“Plants in Oxford’s Botanical Garden have flourished for centuries on academic manure”, Stephen Harris calmly announces as he details ways of acclimatising plants from foreign parts to the English climate. But you can banish the vision of ingenious eco-sewers running from college latrines to the garden’s compost heaps. It is a long time since “ye Universitie Scavenger” delivered 4000 loads of “mucke and dunge” during the making of the Oxford Physic Garden between 1621 and 1626. Under Jacob Bobart the younger, this was to become the first botanical garden in Britain, divided, as it still is today, into four great beds, originally intended to contain plants from the four known continents.
Harris is Druce Curator of the Oxford University Herbaria, and he has a special interest in the evolutionary consequences of human-mediated plant movement. Bravely, he sets out on a sweep through plant history, peppering his pages with glorious illustrations from the treasures of botanical illustration held in Oxford libraries.
But be warned. Planting Paradise is not an account of how gardens have been arranged over four centuries as its subtitle suggests. It focuses on the discovery of exotic plants, some awesome curiosities, others economically priceless, and their transplantation and cultivation in botanical gardens worldwide; in short, horticultural imperialism. Harris begins in 1501 when the invention of printing led to books in which botanists reported their own observations rather than relying on classical authorities. He stops in 1900, when genetics began to dramatically change our understanding of plant diversity.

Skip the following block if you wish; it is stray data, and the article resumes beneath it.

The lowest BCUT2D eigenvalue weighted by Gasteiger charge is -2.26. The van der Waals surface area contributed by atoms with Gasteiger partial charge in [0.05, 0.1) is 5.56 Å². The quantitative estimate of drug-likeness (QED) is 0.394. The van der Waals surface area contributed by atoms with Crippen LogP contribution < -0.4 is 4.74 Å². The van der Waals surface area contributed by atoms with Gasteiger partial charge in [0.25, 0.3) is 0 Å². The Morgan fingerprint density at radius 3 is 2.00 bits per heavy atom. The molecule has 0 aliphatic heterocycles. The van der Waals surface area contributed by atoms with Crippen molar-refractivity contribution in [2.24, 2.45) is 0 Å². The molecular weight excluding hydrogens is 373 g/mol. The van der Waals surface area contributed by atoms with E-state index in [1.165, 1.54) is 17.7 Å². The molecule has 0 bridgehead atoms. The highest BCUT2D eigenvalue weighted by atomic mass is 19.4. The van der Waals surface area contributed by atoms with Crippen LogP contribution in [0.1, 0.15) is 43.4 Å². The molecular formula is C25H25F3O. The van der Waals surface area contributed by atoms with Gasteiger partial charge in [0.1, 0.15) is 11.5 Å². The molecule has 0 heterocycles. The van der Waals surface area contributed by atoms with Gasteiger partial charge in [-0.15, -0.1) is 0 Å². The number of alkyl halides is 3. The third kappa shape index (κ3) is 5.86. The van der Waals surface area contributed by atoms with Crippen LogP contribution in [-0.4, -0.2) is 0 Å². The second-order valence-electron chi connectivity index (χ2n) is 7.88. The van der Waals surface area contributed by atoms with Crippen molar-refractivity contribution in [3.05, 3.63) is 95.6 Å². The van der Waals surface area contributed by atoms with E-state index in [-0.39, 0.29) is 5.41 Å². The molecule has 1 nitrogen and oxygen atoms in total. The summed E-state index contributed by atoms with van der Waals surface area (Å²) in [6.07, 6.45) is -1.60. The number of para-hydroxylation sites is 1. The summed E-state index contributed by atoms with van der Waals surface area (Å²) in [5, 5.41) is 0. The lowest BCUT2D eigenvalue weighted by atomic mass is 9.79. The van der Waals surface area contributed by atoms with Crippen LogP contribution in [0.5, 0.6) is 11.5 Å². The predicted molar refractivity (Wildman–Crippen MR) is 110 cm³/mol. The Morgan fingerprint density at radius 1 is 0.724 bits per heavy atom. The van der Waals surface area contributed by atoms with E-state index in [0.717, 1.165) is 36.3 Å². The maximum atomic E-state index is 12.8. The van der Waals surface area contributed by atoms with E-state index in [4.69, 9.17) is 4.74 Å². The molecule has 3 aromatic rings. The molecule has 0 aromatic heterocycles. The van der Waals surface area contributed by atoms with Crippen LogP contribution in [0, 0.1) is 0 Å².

Harris covers an ambitious range of subjects, some fully, some cursorily. What most interests him are the plants that changed lives: rubber, tea, coffee, breadfruit (Captain Bligh’s cargo on the Bounty). But he takes time to consider plant connections with religion (the passionflower’s crown of thorns), the Doctrine of Signatures (walnuts resemble the human skull, and were “very profitable for the Brain”), magic and astrology.
Harris has a nice dry turn of phrase and a sharp eye for the telling quote. He is fond of tall stories, notably an Oxford myth: senecio squalidus, or Oxford ragwort, was spread from the Oxford Botanical Garden’s specimen by “prelate dispersal” (untidy old parsons taking a memento of Oxford with them to their new livings). This one I know is wrong. It was clinker chips under the national network of railway lines that provided the ideal habitat for a plant that originally thrived on Sicilian volcanic ash.